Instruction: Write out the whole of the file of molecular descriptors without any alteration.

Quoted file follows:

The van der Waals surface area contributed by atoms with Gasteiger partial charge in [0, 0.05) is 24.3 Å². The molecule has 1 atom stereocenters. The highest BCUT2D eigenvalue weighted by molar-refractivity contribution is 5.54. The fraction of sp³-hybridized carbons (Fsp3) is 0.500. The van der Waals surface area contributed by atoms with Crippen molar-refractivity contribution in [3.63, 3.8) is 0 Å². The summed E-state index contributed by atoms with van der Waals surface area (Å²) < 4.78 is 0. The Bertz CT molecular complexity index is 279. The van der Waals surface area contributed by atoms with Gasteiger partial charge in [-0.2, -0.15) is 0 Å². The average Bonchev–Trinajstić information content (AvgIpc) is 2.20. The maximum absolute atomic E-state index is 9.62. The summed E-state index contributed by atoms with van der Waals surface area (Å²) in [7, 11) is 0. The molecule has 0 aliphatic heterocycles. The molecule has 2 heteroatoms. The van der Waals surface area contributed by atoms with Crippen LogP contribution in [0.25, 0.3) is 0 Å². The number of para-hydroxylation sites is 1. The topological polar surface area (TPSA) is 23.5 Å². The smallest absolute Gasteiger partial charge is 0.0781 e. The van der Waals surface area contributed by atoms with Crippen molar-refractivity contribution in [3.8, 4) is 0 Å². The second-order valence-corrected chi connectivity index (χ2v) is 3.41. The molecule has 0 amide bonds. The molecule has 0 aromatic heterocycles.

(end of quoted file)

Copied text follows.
The van der Waals surface area contributed by atoms with Gasteiger partial charge in [0, 0.05) is 24.3 Å². The molecule has 1 atom stereocenters. The highest BCUT2D eigenvalue weighted by molar-refractivity contribution is 5.54. The fraction of sp³-hybridized carbons (Fsp3) is 0.500. The van der Waals surface area contributed by atoms with Crippen molar-refractivity contribution in [3.63, 3.8) is 0 Å². The summed E-state index contributed by atoms with van der Waals surface area (Å²) < 4.78 is 0. The Bertz CT molecular complexity index is 279. The van der Waals surface area contributed by atoms with Gasteiger partial charge in [-0.2, -0.15) is 0 Å². The average Bonchev–Trinajstić information content (AvgIpc) is 2.20. The maximum absolute atomic E-state index is 9.62. The summed E-state index contributed by atoms with van der Waals surface area (Å²) in [7, 11) is 0. The molecule has 0 aliphatic heterocycles. The molecule has 2 heteroatoms. The van der Waals surface area contributed by atoms with Crippen LogP contribution in [0.25, 0.3) is 0 Å². The number of para-hydroxylation sites is 1. The topological polar surface area (TPSA) is 23.5 Å². The smallest absolute Gasteiger partial charge is 0.0781 e. The van der Waals surface area contributed by atoms with Crippen molar-refractivity contribution in [3.8, 4) is 0 Å². The second-order valence-corrected chi connectivity index (χ2v) is 3.41. The molecule has 0 amide bonds. The molecule has 0 aromatic heterocycles.